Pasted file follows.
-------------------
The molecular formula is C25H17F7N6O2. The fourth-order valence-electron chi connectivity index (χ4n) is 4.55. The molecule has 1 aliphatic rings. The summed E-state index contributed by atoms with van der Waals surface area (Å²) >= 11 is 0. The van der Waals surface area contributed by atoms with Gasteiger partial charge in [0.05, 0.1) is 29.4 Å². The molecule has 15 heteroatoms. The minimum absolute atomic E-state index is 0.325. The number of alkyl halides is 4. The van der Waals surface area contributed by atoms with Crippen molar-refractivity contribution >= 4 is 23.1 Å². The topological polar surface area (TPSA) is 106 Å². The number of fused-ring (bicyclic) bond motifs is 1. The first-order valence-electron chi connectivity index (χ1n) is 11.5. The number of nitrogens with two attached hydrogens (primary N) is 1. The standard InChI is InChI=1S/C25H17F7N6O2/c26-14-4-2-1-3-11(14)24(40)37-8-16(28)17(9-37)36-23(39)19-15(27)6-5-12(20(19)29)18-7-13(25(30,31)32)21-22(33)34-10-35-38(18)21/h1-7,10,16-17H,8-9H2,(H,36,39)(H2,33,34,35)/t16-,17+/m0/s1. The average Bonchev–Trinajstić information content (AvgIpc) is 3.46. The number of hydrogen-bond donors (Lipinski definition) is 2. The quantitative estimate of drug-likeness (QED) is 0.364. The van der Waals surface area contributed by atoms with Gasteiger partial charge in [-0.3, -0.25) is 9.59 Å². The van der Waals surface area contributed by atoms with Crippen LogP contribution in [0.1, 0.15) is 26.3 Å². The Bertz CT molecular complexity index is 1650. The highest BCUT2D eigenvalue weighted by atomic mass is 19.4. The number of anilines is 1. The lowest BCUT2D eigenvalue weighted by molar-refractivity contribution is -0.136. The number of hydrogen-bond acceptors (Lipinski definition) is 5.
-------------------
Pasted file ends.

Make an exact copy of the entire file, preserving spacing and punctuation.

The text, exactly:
The molecular formula is C25H17F7N6O2. The fourth-order valence-electron chi connectivity index (χ4n) is 4.55. The molecule has 1 aliphatic rings. The summed E-state index contributed by atoms with van der Waals surface area (Å²) >= 11 is 0. The van der Waals surface area contributed by atoms with Gasteiger partial charge in [0.05, 0.1) is 29.4 Å². The molecule has 15 heteroatoms. The minimum absolute atomic E-state index is 0.325. The number of alkyl halides is 4. The van der Waals surface area contributed by atoms with Crippen molar-refractivity contribution >= 4 is 23.1 Å². The topological polar surface area (TPSA) is 106 Å². The number of fused-ring (bicyclic) bond motifs is 1. The first-order valence-electron chi connectivity index (χ1n) is 11.5. The number of nitrogens with two attached hydrogens (primary N) is 1. The standard InChI is InChI=1S/C25H17F7N6O2/c26-14-4-2-1-3-11(14)24(40)37-8-16(28)17(9-37)36-23(39)19-15(27)6-5-12(20(19)29)18-7-13(25(30,31)32)21-22(33)34-10-35-38(18)21/h1-7,10,16-17H,8-9H2,(H,36,39)(H2,33,34,35)/t16-,17+/m0/s1. The average Bonchev–Trinajstić information content (AvgIpc) is 3.46. The number of hydrogen-bond donors (Lipinski definition) is 2. The quantitative estimate of drug-likeness (QED) is 0.364. The van der Waals surface area contributed by atoms with Gasteiger partial charge in [-0.3, -0.25) is 9.59 Å². The van der Waals surface area contributed by atoms with Crippen LogP contribution in [0.1, 0.15) is 26.3 Å². The Bertz CT molecular complexity index is 1650. The highest BCUT2D eigenvalue weighted by atomic mass is 19.4. The number of anilines is 1. The lowest BCUT2D eigenvalue weighted by molar-refractivity contribution is -0.136. The number of hydrogen-bond acceptors (Lipinski definition) is 5.